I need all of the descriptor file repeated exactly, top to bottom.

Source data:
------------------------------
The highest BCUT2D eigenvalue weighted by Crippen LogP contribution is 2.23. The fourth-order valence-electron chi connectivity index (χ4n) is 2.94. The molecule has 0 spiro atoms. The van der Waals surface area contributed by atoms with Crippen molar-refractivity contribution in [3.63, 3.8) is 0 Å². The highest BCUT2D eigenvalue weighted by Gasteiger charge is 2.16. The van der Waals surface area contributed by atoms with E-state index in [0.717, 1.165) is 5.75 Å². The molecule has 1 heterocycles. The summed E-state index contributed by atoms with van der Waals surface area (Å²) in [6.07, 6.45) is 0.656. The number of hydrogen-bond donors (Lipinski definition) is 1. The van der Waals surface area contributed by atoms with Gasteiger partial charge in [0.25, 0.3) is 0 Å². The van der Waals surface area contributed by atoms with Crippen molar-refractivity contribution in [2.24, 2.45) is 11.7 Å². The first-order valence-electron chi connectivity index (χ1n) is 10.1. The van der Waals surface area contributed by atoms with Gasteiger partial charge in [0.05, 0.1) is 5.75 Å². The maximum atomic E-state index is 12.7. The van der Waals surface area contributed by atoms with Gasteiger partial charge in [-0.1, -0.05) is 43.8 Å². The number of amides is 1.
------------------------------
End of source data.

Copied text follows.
The highest BCUT2D eigenvalue weighted by Crippen LogP contribution is 2.23. The fourth-order valence-electron chi connectivity index (χ4n) is 2.94. The molecule has 0 spiro atoms. The van der Waals surface area contributed by atoms with Crippen molar-refractivity contribution in [3.63, 3.8) is 0 Å². The highest BCUT2D eigenvalue weighted by Gasteiger charge is 2.16. The van der Waals surface area contributed by atoms with E-state index in [0.717, 1.165) is 5.75 Å². The molecule has 1 heterocycles. The summed E-state index contributed by atoms with van der Waals surface area (Å²) in [6.07, 6.45) is 0.656. The number of hydrogen-bond donors (Lipinski definition) is 1. The van der Waals surface area contributed by atoms with Gasteiger partial charge in [0.25, 0.3) is 0 Å². The van der Waals surface area contributed by atoms with Crippen molar-refractivity contribution in [2.24, 2.45) is 11.7 Å². The first-order valence-electron chi connectivity index (χ1n) is 10.1. The van der Waals surface area contributed by atoms with Gasteiger partial charge in [0.05, 0.1) is 5.75 Å². The maximum atomic E-state index is 12.7. The van der Waals surface area contributed by atoms with Gasteiger partial charge in [-0.1, -0.05) is 43.8 Å². The number of amides is 1.